Free Software Directory talk:Artificial Intelligence Project Team
- 1 Free software replacements that are missing
- 2 Potential Freedom issues
- 3 Testing model viability
- 4 Stable Diffusion
- 5 Large Language Models
- 6 External links
Free software replacements that are missing
- AI Research Assistant
- https://elicit.org/ - Elicit uses language models to help you automate research workflows, like parts of literature review.
- Voice to instrument: Tone Transfer-like
- Pl@ntNet for Android - Pl@ntNet is a citizen science project for automatic plant identification through photographs and based on machine learning. "The observations shared by the community are published with the associated images under a Creative Common CC-BY-SA license (visible author name)." - https://plantnet.org/en/2020/08/06/your-plntnet-data-integrated-into-gbif/
- Shazam: Shazam is an application that can identify music, movies, advertising, and television shows, based on a short sample played and using the microphone on the device.
- A free app that functions like midomi.com -- "You can find songs with midomi and your own voice. Forgot the name of a song? Heard a bit of one on the radio? All you need is your computer's microphone."
Potential Freedom issues
- Dependencies need to be checked.
- Verify whether a workflow requires non-free GPU or if CPU can be used.
- The training data often contains non-free licensed material.
Purely generated AI content is not copyrightable
"For example, when an AI technology receives solely a prompt from a human and produces complex written, visual, or musical works in response, the “traditional elements of authorship” are determined and executed by the technology—not the human user."
Only the human-generated elements of modifying/arranging AI output are copyrightable
"a human may select or arrange AI-generated material in a sufficiently creative way that “the resulting work as a whole constitutes an original work of authorship.” Or an artist may modify material originally generated by AI technology to such a degree that the modifications meet the standard for copyright protection. In these cases, copyright will only protect the human-authored aspects of the work, which are “independent of ” and do “not affect” the copyright status of the AI-generated material itself."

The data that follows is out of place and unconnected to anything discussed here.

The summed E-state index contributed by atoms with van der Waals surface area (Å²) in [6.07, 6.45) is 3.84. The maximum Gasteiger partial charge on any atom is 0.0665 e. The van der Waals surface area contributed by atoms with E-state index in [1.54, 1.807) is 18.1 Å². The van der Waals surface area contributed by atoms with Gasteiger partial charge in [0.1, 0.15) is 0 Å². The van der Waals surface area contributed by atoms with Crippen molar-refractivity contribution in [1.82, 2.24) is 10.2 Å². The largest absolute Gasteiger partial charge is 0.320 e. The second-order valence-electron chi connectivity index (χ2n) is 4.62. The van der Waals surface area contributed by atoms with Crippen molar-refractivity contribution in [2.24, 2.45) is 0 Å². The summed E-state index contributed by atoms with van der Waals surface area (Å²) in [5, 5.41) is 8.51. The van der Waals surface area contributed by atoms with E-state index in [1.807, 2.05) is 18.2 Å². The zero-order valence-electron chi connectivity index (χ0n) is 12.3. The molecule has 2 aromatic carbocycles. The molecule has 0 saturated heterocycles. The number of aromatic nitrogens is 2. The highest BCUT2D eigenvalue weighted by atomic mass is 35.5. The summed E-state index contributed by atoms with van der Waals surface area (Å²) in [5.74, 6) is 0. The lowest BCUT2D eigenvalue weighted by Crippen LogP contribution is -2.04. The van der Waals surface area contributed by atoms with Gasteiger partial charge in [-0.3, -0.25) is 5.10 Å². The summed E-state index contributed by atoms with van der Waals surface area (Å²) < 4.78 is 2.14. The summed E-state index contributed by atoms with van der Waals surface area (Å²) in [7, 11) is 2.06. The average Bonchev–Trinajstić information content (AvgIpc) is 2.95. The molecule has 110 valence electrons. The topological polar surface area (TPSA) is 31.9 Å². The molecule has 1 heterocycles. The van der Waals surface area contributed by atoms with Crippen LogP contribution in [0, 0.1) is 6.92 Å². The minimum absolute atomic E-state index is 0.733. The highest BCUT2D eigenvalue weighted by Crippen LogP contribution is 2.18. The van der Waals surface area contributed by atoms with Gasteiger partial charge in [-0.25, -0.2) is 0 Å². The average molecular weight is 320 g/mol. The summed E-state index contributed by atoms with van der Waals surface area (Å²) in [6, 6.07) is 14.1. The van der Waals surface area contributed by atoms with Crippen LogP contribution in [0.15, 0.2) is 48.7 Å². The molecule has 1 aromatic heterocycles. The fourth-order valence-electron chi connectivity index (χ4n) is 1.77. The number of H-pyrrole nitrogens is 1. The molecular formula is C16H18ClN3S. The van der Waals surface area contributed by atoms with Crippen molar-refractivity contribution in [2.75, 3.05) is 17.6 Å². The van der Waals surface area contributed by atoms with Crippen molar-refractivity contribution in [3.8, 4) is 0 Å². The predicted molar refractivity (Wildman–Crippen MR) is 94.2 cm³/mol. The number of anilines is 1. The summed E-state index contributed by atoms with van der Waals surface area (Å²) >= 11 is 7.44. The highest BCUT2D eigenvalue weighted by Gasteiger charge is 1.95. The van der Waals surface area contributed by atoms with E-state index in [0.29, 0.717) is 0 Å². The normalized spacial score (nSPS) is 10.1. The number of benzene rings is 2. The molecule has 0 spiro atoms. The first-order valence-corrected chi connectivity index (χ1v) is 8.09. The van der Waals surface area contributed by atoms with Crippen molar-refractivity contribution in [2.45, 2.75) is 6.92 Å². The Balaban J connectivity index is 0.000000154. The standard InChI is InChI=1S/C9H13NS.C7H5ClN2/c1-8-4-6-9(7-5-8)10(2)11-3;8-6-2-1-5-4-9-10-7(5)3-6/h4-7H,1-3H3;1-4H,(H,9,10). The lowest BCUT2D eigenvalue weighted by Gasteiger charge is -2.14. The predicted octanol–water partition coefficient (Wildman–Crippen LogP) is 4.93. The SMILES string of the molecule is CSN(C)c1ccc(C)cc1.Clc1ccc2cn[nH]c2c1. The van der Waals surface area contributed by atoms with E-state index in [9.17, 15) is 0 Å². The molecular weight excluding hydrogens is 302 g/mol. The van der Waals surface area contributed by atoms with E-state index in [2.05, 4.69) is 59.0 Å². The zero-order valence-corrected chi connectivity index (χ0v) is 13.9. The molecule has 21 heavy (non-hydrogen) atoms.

There appears to be a swath of custom model licenses being used independent of the more standardized software licenses used to interact with models. This presents a conflict as to what license is deemed applicable to the files contained in any repo.
This video (starting at 16:50) illustrates a good argument that model checkpoints may not fall under copyright protection so traditional software licenses that depend on copyright law would be invalid. The video does illustrate that contract law may try to be used it place of copyright. I would advise not using YouTube directly and instead using yt-dl or Invidious.
Testing model viability
Tools are needed to assess the pros/cons of each model.
Due to the issue of merely training a model to become good at whatever tests are on a leaderboard, multiple leaderboards are preferential (hence not putting HuggingFace on the main page). A more comprehensive evaluation would be a meta-analysis of existing leaderboards.
Ordinal value scales could exist for
- indistinguishability from human creations - e.g. Human or Not? social turing chat game
- inference speed
- length of memory
- trivia accurateness
- computation costs: cpu/vram/ram mhz
Source of model training data
- amount of data
- date range (e.g. distinguishing old science from new science for smaller scale models)
- level of censorship (important to make personal+research use distinct from business use)
- creative problem solving (there exists methodology for testing this in humans)
- Larger models are more prone to human superstition, but also generate more human-like readability.
- Quantization (a la GPT-Q) allows consumer hardware to run large models.
Stable Diffusion model files (.ckpt) are released under a non-free license.
Here's the stable diffusion beginning point: https://huggingface.co/CompVis/stable-diffusion-v1-4 https://huggingface.co/spaces/CompVis/stable-diffusion-license
Large Language Models
A guide to decensoring models; I would exercise caution, as it stands to reason an inherently uncensored model would perform better than needing the legwork of decensoring one (and then making mistakes + missing some of the censorship)
Unknown license but still noteworthy
Permission is granted to copy, distribute and/or modify this document under the terms of the GNU Free Documentation License, Version 1.3 or any later version published by the Free Software Foundation; with no Invariant Sections, no Front-Cover Texts, and no Back-Cover Texts. A copy of the license is included in the page “GNU Free Documentation License”.
The copyright and license notices on this page only apply to the text on this page. Any software or copyright-licenses or other similar notices described in this text has its own copyright notice and license, which can usually be found in the distribution or license text itself.